Today is International Women’s Day, a global day celebrating the social, economic, cultural and political achievements of women. The day also marks a call to action for accelerating gender parity, according to internationalwomensday.com.
First observed in 1911, a time of tremendous population growth and the rise of radical ideologies in the industrialized world, IWD “is a collective day of global celebration,” belonging to no single government, NGO, charity, corporation, academic institution, women’s network or media hub.
“The story of women’s struggle for equality belongs to the collective efforts of all who care about human rights,” said Gloria Steinem, world-renowned feminist, journalist and social activist. It’s about unity, celebration, reflection, advocacy and action – whatever that looks like, wherever you are.
Today also is my 71st birthday, and as I reflect back over my own life, a handful of personal experiences stand out that attest to women’s progress, at least in the workplace:
During my eighth month of pregnancy late in 1981, I was laid off as a feature writer for the New York Daily News, because the paper was in financial straits. When I went on interviews for new jobs, I had to hide my pregnant belly because no one would have hired a pregnant woman 36 years ago. (Luckily, I had gained only about 20 pounds, so it was easy to “cover up” the pregnancy, literally and figuratively.)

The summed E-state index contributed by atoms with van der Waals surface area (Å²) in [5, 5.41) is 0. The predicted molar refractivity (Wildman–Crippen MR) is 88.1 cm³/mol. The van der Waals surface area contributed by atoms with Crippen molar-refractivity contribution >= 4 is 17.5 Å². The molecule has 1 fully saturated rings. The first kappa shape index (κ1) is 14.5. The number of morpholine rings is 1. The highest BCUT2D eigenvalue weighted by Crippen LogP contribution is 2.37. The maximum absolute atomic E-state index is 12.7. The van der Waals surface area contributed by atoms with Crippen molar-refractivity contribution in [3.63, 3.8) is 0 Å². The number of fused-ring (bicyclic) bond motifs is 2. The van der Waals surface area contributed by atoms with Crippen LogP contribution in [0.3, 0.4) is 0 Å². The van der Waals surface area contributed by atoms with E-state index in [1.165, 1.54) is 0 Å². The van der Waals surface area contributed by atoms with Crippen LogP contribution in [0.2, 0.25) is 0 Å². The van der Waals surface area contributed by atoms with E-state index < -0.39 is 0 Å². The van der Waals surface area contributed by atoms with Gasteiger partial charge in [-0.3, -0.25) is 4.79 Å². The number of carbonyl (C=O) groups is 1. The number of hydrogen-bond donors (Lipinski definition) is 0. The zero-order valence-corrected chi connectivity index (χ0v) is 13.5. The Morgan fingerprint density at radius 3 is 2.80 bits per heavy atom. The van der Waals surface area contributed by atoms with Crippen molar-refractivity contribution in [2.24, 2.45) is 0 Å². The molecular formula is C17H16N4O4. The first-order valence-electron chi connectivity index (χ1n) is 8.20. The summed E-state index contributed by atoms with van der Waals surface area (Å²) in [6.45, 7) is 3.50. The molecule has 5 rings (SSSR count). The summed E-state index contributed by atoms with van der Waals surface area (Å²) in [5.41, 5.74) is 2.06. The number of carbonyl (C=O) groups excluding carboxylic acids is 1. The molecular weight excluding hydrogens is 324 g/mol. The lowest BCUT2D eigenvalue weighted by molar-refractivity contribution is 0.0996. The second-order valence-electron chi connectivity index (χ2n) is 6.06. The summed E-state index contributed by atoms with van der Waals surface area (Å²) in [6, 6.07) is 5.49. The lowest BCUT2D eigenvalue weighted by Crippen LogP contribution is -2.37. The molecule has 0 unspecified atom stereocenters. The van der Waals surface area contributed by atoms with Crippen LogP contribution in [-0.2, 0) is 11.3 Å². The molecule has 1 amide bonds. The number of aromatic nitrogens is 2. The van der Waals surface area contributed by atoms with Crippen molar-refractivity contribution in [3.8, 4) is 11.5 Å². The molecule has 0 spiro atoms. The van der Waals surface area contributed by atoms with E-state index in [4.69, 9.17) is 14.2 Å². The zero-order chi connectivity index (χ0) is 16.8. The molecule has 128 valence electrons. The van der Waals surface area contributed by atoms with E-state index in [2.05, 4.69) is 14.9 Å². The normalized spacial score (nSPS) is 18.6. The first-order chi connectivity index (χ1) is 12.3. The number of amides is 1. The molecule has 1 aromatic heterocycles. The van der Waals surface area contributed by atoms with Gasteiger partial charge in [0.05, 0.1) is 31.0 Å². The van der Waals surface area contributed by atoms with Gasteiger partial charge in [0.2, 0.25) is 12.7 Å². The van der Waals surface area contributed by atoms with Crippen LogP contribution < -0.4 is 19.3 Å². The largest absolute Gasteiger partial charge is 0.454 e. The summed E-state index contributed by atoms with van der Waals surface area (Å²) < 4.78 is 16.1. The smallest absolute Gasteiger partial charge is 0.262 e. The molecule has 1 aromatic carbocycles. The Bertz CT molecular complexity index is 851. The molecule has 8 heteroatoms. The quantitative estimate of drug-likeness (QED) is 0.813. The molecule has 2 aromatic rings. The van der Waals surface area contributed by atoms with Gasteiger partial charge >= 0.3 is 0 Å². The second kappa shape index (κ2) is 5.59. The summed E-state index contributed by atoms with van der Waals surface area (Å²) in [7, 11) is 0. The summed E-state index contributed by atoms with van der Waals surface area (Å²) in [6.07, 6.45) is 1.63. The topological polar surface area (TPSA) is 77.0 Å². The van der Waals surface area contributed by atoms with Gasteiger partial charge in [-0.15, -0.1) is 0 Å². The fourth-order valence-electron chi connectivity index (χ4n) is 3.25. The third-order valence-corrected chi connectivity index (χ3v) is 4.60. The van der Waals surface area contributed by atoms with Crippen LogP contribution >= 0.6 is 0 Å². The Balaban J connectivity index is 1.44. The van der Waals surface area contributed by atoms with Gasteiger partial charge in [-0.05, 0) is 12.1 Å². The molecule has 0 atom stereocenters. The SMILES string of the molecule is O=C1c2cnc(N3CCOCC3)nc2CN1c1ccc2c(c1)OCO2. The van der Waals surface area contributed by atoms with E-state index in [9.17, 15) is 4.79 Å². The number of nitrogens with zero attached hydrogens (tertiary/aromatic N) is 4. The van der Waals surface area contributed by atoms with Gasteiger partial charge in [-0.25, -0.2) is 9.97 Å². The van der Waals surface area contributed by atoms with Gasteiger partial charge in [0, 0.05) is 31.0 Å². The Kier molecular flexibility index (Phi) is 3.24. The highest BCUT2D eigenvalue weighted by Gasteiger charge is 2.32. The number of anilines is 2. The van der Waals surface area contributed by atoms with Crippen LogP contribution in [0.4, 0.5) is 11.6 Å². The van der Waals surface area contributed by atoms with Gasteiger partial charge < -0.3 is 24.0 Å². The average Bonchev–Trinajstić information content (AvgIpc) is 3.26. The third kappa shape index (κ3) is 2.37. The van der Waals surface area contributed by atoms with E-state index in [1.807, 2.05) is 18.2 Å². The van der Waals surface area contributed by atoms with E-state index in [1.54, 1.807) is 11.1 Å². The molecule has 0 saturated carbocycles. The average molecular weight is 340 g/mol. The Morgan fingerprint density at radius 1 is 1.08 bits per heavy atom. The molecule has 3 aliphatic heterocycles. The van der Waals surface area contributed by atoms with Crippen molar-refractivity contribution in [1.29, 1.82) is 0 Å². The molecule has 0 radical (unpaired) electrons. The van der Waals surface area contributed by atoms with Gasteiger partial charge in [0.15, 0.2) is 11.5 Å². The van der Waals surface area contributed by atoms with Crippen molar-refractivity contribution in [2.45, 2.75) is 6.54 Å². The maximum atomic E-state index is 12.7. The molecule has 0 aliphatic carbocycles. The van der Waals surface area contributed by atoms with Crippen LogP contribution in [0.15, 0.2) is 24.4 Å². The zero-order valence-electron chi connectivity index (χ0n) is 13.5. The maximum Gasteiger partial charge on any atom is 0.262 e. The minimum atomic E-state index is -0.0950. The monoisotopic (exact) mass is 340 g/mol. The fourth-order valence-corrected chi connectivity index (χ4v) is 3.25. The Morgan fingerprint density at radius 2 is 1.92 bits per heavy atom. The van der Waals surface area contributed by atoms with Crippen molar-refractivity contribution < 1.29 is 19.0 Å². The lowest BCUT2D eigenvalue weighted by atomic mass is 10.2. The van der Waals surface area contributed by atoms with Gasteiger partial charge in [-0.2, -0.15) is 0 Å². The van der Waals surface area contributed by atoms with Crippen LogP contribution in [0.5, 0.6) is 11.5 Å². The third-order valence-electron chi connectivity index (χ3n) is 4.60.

The male president of one of the companies where I worked, as well as many of his male executives, made daily sexual innuendos to female employees.
When my husband and I decided he’d stay home to be with our young son, rather than hire one awful “nanny” after another, men would look askance at him, and me. My salary was greater than his, and besides, I loved my job; he didn’t. Didn’t matter. Women were supposed to stay home with the kids.
Another boss held it against me for being “too emotional.” He, in the meantime, returned drunk from lunch most every day; was completely unqualified to hold his job (he was later fired), and publicly (and loudly) berated employees. Never mind all that. Emotion impacts judgement, men had decided.
The day I was promoted to a big job, one of my male employees officiously announced to me that I must never call him at home on the weekends or in the evenings to discuss work.
We have a ways to go before women achieve true gender parity, but based on the way women are raising their voices and coming together today–in politics, entertainment, sports, and elsewhere– we’re making great strides towards the finish line.